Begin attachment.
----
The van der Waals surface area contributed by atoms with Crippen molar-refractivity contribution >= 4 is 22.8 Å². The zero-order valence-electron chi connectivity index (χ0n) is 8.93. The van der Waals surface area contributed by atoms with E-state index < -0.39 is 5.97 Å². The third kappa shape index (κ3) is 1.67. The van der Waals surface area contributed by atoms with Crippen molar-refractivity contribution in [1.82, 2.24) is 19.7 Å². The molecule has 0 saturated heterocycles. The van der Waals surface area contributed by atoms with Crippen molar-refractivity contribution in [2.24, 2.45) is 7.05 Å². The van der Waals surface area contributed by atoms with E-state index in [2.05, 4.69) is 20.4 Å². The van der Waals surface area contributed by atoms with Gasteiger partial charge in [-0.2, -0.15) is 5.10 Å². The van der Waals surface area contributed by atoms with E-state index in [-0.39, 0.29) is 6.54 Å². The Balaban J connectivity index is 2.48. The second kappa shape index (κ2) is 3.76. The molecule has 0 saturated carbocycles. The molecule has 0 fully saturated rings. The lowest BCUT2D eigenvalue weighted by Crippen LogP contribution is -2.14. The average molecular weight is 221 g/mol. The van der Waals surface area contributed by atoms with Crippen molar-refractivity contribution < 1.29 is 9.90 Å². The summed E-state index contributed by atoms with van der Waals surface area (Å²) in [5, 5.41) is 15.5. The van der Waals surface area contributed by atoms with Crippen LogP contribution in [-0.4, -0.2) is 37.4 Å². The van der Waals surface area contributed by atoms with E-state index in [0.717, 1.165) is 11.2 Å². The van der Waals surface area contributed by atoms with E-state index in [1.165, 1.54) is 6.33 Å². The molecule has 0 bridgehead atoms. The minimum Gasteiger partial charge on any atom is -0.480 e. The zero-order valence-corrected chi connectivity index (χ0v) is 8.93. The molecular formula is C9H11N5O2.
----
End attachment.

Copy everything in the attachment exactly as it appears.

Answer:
The van der Waals surface area contributed by atoms with Crippen molar-refractivity contribution >= 4 is 22.8 Å². The zero-order valence-electron chi connectivity index (χ0n) is 8.93. The van der Waals surface area contributed by atoms with E-state index < -0.39 is 5.97 Å². The third kappa shape index (κ3) is 1.67. The van der Waals surface area contributed by atoms with Crippen molar-refractivity contribution in [1.82, 2.24) is 19.7 Å². The molecule has 0 saturated heterocycles. The van der Waals surface area contributed by atoms with Crippen molar-refractivity contribution in [2.24, 2.45) is 7.05 Å². The van der Waals surface area contributed by atoms with E-state index in [2.05, 4.69) is 20.4 Å². The van der Waals surface area contributed by atoms with Gasteiger partial charge in [-0.2, -0.15) is 5.10 Å². The van der Waals surface area contributed by atoms with E-state index in [-0.39, 0.29) is 6.54 Å². The Balaban J connectivity index is 2.48. The second kappa shape index (κ2) is 3.76. The molecule has 0 saturated carbocycles. The molecule has 0 fully saturated rings. The lowest BCUT2D eigenvalue weighted by Crippen LogP contribution is -2.14. The average molecular weight is 221 g/mol. The van der Waals surface area contributed by atoms with Crippen molar-refractivity contribution < 1.29 is 9.90 Å². The summed E-state index contributed by atoms with van der Waals surface area (Å²) in [5, 5.41) is 15.5. The van der Waals surface area contributed by atoms with Crippen LogP contribution in [-0.4, -0.2) is 37.4 Å². The van der Waals surface area contributed by atoms with E-state index in [0.717, 1.165) is 11.2 Å². The van der Waals surface area contributed by atoms with E-state index in [1.165, 1.54) is 6.33 Å². The molecule has 0 bridgehead atoms. The minimum Gasteiger partial charge on any atom is -0.480 e. The zero-order valence-corrected chi connectivity index (χ0v) is 8.93. The molecular formula is C9H11N5O2.